If sacred art expresses what is spiritual either directly or indirectly, profane art must also express some value, unless it is to lose all legitimacy; the value it expresses, apart from the value of which every traditional style is the vehicle, is, first, the cosmic quality of its content and, secondly, the virtue and intelligence of the artist. Here it is therefore the subjective value of the man which predominates, but—and this is essential—that value is determined by the sacred, by the fact that the artist is integrated into a traditional civilization the genius of which he inevitably expresses; in other words, he makes himself the exponent, not only of personal, but also of collective values, since both alike are determined by the tradition in question. The genius is at the same time traditional and collective, spiritual and racial, and then personal; personal genius is nothing without the concurrence of a deeper and wider genius. Sacred art represents above all the spirit, and profane art the collective soul or genius, but this of course presupposes that it is integrated into the tradition. Taken together spiritual and collective genius make up traditional genius which gives its imprint to the whole civilization.2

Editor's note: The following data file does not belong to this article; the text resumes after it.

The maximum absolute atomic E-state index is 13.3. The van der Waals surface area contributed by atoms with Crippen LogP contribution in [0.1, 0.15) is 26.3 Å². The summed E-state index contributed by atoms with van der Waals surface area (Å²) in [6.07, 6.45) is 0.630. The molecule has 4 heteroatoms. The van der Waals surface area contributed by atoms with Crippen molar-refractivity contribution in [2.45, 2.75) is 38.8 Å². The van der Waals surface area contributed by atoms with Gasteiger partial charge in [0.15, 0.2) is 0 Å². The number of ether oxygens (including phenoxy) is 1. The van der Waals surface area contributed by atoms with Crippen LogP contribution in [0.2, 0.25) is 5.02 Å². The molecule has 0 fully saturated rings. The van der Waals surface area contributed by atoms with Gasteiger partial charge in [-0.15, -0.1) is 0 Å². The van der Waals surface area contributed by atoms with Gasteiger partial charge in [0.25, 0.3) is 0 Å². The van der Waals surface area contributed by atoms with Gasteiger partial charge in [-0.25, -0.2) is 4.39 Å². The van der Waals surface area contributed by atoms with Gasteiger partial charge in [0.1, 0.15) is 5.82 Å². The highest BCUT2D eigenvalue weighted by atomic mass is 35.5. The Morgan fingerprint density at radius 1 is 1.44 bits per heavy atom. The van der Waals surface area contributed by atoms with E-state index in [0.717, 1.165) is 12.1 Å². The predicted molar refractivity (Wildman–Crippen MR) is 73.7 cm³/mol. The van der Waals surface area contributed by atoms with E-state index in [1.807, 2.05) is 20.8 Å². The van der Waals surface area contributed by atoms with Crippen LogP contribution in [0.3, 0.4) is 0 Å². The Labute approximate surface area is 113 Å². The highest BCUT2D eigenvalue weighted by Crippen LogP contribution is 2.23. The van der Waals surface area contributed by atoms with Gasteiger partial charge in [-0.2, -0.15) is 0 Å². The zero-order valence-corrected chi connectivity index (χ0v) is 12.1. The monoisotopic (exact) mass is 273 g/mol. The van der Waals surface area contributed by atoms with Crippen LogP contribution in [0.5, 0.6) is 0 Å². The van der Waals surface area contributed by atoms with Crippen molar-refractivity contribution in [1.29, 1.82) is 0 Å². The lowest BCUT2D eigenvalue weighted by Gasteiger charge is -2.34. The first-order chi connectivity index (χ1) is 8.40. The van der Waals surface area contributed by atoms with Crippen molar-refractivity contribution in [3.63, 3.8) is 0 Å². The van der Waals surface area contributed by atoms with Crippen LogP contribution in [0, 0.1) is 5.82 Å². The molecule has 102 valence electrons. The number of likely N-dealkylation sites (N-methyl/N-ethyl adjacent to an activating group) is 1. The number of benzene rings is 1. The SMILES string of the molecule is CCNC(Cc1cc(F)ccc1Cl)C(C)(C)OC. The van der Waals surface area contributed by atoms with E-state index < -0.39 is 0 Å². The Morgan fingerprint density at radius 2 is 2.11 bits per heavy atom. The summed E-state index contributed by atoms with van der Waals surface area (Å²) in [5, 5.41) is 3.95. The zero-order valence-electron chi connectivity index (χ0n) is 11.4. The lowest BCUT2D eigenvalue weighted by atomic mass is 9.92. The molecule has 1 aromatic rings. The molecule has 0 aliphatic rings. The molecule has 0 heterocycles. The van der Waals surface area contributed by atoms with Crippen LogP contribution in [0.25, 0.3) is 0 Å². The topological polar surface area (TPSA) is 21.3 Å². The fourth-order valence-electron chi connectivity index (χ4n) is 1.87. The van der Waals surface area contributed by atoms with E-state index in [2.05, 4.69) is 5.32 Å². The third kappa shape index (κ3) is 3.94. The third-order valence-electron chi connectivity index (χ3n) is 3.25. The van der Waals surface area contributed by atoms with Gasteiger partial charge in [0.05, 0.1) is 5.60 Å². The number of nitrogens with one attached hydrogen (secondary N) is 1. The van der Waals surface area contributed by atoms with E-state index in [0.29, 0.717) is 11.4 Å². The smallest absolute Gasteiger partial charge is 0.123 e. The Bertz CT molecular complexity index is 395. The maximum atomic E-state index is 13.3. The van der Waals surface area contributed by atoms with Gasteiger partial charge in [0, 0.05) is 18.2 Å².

Before going further we should perhaps define the term “sacred”; what then is the sacred in relation to the world? It is the interference of the uncreate in the created, of the eternal in time, of the infinite in space, of the supraformal in forms; it is the mysterious introduction into one realm of existence of a presence which in reality contains and transcends that realm and could cause it to burst asunder in a sort of divine explosion. The sacred is the incommensurable, the transcendent, hidden within a fragile form belonging to this world; it has its own precise rules, its terrible aspects, and its merciful qualities; moreover any violation of the sacred, even in art, has incalculable repercussions. Intrinsically the sacred is inviolable, and so much so that any attempted violation recoils on the head of the violator.
The supernatural value of sacred art arises from the fact that it conveys and communicates an intelligence which is lacking in the collectivity. Like virgin nature it has a quality and function of intelligence which it manifests through beauty because in essence it belongs to the formal order; sacred art is the form of the Supraformal, it is the image of the Uncreate, the language of Silence. But as soon as artistic initiative becomes detached from tradition, which links it to the sacred, this guarantee of intelligence fails and stupidity shows through everywhere: aestheticism is moreover the very last thing that can preserve us from this danger.